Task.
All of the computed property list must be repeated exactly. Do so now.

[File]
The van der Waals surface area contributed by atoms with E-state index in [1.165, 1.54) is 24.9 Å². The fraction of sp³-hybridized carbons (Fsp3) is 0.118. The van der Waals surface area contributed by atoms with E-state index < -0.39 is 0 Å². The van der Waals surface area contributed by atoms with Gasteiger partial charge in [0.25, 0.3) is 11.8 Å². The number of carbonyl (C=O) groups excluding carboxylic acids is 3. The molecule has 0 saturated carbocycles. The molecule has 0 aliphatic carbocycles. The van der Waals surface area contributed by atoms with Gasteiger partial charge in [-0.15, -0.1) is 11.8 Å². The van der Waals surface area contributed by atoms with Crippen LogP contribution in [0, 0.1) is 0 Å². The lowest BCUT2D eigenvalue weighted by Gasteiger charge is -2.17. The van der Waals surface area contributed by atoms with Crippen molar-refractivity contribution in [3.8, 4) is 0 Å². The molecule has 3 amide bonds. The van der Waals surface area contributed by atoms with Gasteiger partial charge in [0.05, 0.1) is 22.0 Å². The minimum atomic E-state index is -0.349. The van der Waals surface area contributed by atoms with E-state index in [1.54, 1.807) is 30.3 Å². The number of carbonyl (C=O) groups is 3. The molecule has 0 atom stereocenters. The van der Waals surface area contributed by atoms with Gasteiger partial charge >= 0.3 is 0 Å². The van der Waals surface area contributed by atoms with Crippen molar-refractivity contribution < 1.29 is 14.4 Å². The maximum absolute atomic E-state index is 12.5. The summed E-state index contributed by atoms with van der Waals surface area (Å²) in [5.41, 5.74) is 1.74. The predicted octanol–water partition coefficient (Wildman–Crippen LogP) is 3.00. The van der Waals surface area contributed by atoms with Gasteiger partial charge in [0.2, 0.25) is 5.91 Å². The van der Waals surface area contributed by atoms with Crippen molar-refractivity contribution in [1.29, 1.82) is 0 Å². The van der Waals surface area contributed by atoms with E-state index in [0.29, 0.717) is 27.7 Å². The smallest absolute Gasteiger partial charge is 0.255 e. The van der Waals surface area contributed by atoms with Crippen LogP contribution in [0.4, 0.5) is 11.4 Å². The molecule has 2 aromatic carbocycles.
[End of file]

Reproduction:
The van der Waals surface area contributed by atoms with E-state index in [1.165, 1.54) is 24.9 Å². The fraction of sp³-hybridized carbons (Fsp3) is 0.118. The van der Waals surface area contributed by atoms with E-state index < -0.39 is 0 Å². The van der Waals surface area contributed by atoms with Gasteiger partial charge in [0.25, 0.3) is 11.8 Å². The number of carbonyl (C=O) groups excluding carboxylic acids is 3. The molecule has 0 saturated carbocycles. The molecule has 0 aliphatic carbocycles. The van der Waals surface area contributed by atoms with Gasteiger partial charge in [-0.15, -0.1) is 11.8 Å². The van der Waals surface area contributed by atoms with Crippen LogP contribution in [0, 0.1) is 0 Å². The lowest BCUT2D eigenvalue weighted by Gasteiger charge is -2.17. The van der Waals surface area contributed by atoms with Crippen molar-refractivity contribution in [3.8, 4) is 0 Å². The molecule has 3 amide bonds. The van der Waals surface area contributed by atoms with Gasteiger partial charge in [0.05, 0.1) is 22.0 Å². The minimum atomic E-state index is -0.349. The van der Waals surface area contributed by atoms with E-state index in [1.54, 1.807) is 30.3 Å². The number of carbonyl (C=O) groups is 3. The molecule has 0 atom stereocenters. The van der Waals surface area contributed by atoms with Gasteiger partial charge >= 0.3 is 0 Å². The van der Waals surface area contributed by atoms with Crippen molar-refractivity contribution < 1.29 is 14.4 Å². The maximum absolute atomic E-state index is 12.5. The summed E-state index contributed by atoms with van der Waals surface area (Å²) in [5.41, 5.74) is 1.74. The predicted octanol–water partition coefficient (Wildman–Crippen LogP) is 3.00. The van der Waals surface area contributed by atoms with Gasteiger partial charge in [0.2, 0.25) is 5.91 Å². The van der Waals surface area contributed by atoms with Crippen molar-refractivity contribution in [1.29, 1.82) is 0 Å². The van der Waals surface area contributed by atoms with E-state index in [0.29, 0.717) is 27.7 Å². The smallest absolute Gasteiger partial charge is 0.255 e. The van der Waals surface area contributed by atoms with Crippen LogP contribution in [0.4, 0.5) is 11.4 Å². The molecule has 2 aromatic carbocycles.